But on the question of criminality itself, I would see fit to utilise a theory that dates back a little further.
In Plato’s Republic, on the subject of the Ring of Gyges, Socrates discusses whether a typical person would be moral if he did not have to fear the consequences of his actions. A common example used today is whether one would hand back money if the cash machine they were using pumped out double that was being requested, in full knowledge that they could take the money and run and not be caught.
The problem (or shortfall) of the routine activity theory is that it provides no assumptions on what motivates a criminal, but the assumption I’d be willing to make is most of us would be motivated to commit something considered to be a crime if a) we didn’t fear the consequences (getting caught) and b) we could sufficiently absent the referent in our heads (remove the propensity towards guilt by assuring ourselves that what we’ve stolen is just a drop in the ocean for whoever or whatever faceless unknown owns it).
In this sense it is not just the lower class who are likely to cause acts of criminality, it is anyone who commits a crime they believe they won’t get caught doing – and judging by ad campaigns against crime that’s a lot of us (the advert that comes to mind is the one against illegal downloading which starts by saying “you wouldn’t steal a car” – the assumption being that downloading stuff from the internet does not carry the same amount of fear of consequences or guilt as stealing a car).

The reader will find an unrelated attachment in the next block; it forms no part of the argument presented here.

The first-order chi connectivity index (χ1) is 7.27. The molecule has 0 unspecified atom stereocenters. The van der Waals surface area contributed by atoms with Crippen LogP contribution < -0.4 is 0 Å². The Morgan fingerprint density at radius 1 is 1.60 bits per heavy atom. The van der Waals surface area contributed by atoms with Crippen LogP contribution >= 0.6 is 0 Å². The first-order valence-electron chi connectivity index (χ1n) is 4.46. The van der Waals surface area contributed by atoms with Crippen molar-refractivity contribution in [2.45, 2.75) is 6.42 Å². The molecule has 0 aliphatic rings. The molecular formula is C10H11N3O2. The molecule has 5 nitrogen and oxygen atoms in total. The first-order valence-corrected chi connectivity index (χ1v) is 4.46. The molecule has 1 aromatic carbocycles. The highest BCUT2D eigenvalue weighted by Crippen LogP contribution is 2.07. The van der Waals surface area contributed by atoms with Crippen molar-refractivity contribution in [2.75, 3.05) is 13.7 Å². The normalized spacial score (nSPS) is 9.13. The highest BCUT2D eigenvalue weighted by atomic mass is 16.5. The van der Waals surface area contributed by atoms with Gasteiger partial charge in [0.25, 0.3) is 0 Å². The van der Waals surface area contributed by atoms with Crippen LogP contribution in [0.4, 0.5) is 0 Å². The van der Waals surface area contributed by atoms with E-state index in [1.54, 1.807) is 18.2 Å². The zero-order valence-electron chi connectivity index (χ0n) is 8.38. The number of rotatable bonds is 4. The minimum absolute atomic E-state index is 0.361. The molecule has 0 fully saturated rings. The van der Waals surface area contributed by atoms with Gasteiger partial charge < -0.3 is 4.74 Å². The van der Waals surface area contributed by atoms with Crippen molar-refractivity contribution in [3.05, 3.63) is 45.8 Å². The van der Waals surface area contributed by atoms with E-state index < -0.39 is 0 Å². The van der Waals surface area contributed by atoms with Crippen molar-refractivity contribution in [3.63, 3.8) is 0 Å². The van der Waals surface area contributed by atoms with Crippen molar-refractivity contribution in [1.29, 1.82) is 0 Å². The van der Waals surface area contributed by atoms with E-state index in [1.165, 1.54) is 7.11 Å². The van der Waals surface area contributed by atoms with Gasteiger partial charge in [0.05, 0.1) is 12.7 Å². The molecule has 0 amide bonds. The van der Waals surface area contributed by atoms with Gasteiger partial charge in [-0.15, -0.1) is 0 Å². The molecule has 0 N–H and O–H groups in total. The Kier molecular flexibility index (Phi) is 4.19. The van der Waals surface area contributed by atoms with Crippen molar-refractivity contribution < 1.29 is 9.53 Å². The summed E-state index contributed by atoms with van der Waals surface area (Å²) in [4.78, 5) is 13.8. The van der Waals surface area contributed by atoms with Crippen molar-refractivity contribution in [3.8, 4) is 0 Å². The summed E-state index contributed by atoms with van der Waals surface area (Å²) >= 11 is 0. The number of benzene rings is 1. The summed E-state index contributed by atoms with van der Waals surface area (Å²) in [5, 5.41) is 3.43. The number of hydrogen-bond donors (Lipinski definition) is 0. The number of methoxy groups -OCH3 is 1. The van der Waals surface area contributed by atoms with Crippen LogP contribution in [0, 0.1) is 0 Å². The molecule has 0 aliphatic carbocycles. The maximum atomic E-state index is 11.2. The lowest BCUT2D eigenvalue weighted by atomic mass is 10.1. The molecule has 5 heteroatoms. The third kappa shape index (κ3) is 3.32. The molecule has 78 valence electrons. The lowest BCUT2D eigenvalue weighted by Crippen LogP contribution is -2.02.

This is what made the expenses scandal so worrying – not that MPs were doing wrong (chance will be a fine thing), but that they had removed from their minds the people they were stealing from; us!
Many have been very quick to blame pure criminality, but there is a wider worry at play here, namely we live in a society that doesn’t offer enough to be respected in itself, we live in a society which only tries to disincentivise crime by making us fear the consequences. What stops a larger proportion of society than we’d care to admit from looting constantly in hard times is not full appreciation of right and wrong, but fear of getting caught. And that to me is not a happy society.
In a way society is ill, but not in a way David Cameron fully understands – and to be sure, this notion of pure criminality is a trivial sideshow.
Tony Sewell, in his defence of David Starkey, notes:
Where I believe Dr Starkey is right is that it is now just as likely to be a white or Asian teenager posing on the internet in baggy designer clothes and dripping in gold chains, either waving a weapon of some kind or pointing their fingers at the camera in a grotesque parody of a shooting.